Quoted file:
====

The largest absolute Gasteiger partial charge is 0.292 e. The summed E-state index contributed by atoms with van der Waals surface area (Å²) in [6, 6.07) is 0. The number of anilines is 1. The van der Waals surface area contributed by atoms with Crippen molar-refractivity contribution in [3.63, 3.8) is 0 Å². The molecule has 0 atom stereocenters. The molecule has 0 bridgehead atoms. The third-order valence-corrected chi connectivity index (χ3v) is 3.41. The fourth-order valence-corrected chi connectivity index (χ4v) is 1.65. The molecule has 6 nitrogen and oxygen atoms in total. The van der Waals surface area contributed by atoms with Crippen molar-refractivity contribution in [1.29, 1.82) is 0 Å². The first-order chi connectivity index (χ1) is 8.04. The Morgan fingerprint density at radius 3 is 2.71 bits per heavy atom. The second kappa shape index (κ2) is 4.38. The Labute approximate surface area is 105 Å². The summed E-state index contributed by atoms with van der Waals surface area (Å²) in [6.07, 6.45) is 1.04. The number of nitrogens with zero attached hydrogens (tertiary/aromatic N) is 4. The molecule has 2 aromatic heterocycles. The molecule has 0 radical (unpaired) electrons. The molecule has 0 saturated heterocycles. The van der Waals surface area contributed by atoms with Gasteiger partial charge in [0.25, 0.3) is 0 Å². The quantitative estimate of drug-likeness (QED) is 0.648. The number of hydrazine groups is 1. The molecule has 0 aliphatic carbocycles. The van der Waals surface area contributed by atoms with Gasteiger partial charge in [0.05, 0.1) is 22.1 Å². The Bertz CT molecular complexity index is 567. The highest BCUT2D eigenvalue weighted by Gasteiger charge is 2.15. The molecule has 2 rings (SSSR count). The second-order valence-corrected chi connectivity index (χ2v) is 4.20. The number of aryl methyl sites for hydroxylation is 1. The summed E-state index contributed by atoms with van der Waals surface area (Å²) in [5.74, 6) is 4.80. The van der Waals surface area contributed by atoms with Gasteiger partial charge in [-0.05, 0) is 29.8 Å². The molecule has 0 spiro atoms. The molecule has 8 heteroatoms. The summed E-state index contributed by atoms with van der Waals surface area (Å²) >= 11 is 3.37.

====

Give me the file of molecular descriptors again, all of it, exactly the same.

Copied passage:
The largest absolute Gasteiger partial charge is 0.292 e. The summed E-state index contributed by atoms with van der Waals surface area (Å²) in [6, 6.07) is 0. The number of anilines is 1. The van der Waals surface area contributed by atoms with Crippen molar-refractivity contribution in [3.63, 3.8) is 0 Å². The molecule has 0 atom stereocenters. The molecule has 0 bridgehead atoms. The third-order valence-corrected chi connectivity index (χ3v) is 3.41. The fourth-order valence-corrected chi connectivity index (χ4v) is 1.65. The molecule has 6 nitrogen and oxygen atoms in total. The van der Waals surface area contributed by atoms with Crippen molar-refractivity contribution in [1.29, 1.82) is 0 Å². The first-order chi connectivity index (χ1) is 8.04. The Morgan fingerprint density at radius 3 is 2.71 bits per heavy atom. The second kappa shape index (κ2) is 4.38. The Labute approximate surface area is 105 Å². The summed E-state index contributed by atoms with van der Waals surface area (Å²) in [6.07, 6.45) is 1.04. The number of nitrogens with zero attached hydrogens (tertiary/aromatic N) is 4. The molecule has 2 aromatic heterocycles. The molecule has 0 radical (unpaired) electrons. The molecule has 0 saturated heterocycles. The van der Waals surface area contributed by atoms with Gasteiger partial charge in [0.25, 0.3) is 0 Å². The quantitative estimate of drug-likeness (QED) is 0.648. The number of hydrazine groups is 1. The molecule has 0 aliphatic carbocycles. The van der Waals surface area contributed by atoms with Gasteiger partial charge in [0.05, 0.1) is 22.1 Å². The Bertz CT molecular complexity index is 567. The highest BCUT2D eigenvalue weighted by Gasteiger charge is 2.15. The molecule has 2 rings (SSSR count). The second-order valence-corrected chi connectivity index (χ2v) is 4.20. The number of aryl methyl sites for hydroxylation is 1. The summed E-state index contributed by atoms with van der Waals surface area (Å²) in [5.74, 6) is 4.80. The van der Waals surface area contributed by atoms with Gasteiger partial charge in [-0.05, 0) is 29.8 Å². The molecule has 0 spiro atoms. The molecule has 8 heteroatoms. The summed E-state index contributed by atoms with van der Waals surface area (Å²) >= 11 is 3.37.